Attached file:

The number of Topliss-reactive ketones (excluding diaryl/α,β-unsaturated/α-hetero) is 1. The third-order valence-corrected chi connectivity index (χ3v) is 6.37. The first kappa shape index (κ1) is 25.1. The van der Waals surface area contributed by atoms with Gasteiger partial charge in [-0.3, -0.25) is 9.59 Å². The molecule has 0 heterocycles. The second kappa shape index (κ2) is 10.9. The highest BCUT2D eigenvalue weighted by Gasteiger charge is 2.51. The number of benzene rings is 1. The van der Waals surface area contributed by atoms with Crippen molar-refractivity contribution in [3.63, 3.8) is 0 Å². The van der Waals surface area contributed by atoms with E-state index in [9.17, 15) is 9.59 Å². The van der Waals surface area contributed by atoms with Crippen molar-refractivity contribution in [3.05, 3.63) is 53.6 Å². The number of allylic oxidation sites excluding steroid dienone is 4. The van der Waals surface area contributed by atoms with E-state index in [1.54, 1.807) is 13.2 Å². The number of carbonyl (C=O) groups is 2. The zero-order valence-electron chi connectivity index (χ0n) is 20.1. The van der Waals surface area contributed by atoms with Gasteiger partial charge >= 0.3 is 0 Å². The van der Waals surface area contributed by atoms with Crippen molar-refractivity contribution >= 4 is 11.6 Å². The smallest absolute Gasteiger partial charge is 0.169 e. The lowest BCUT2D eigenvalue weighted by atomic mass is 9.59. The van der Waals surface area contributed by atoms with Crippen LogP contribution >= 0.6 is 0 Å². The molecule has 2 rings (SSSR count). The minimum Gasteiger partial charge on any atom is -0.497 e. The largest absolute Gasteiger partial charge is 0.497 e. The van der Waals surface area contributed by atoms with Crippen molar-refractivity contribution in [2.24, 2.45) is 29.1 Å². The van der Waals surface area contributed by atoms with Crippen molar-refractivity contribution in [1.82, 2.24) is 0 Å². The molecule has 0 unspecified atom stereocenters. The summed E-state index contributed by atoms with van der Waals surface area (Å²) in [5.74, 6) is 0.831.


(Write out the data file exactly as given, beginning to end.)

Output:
The number of Topliss-reactive ketones (excluding diaryl/α,β-unsaturated/α-hetero) is 1. The third-order valence-corrected chi connectivity index (χ3v) is 6.37. The first kappa shape index (κ1) is 25.1. The van der Waals surface area contributed by atoms with Gasteiger partial charge in [-0.3, -0.25) is 9.59 Å². The molecule has 0 heterocycles. The second kappa shape index (κ2) is 10.9. The highest BCUT2D eigenvalue weighted by Gasteiger charge is 2.51. The number of benzene rings is 1. The van der Waals surface area contributed by atoms with Crippen molar-refractivity contribution in [3.63, 3.8) is 0 Å². The van der Waals surface area contributed by atoms with E-state index in [9.17, 15) is 9.59 Å². The van der Waals surface area contributed by atoms with Crippen molar-refractivity contribution in [3.05, 3.63) is 53.6 Å². The number of allylic oxidation sites excluding steroid dienone is 4. The van der Waals surface area contributed by atoms with E-state index in [1.54, 1.807) is 13.2 Å². The number of carbonyl (C=O) groups is 2. The zero-order valence-electron chi connectivity index (χ0n) is 20.1. The van der Waals surface area contributed by atoms with Gasteiger partial charge >= 0.3 is 0 Å². The van der Waals surface area contributed by atoms with Crippen molar-refractivity contribution >= 4 is 11.6 Å². The smallest absolute Gasteiger partial charge is 0.169 e. The lowest BCUT2D eigenvalue weighted by atomic mass is 9.59. The van der Waals surface area contributed by atoms with Crippen LogP contribution >= 0.6 is 0 Å². The molecule has 2 rings (SSSR count). The minimum Gasteiger partial charge on any atom is -0.497 e. The largest absolute Gasteiger partial charge is 0.497 e. The van der Waals surface area contributed by atoms with Crippen molar-refractivity contribution in [2.24, 2.45) is 29.1 Å². The van der Waals surface area contributed by atoms with Crippen molar-refractivity contribution in [1.82, 2.24) is 0 Å². The molecule has 0 unspecified atom stereocenters. The summed E-state index contributed by atoms with van der Waals surface area (Å²) in [5.74, 6) is 0.831.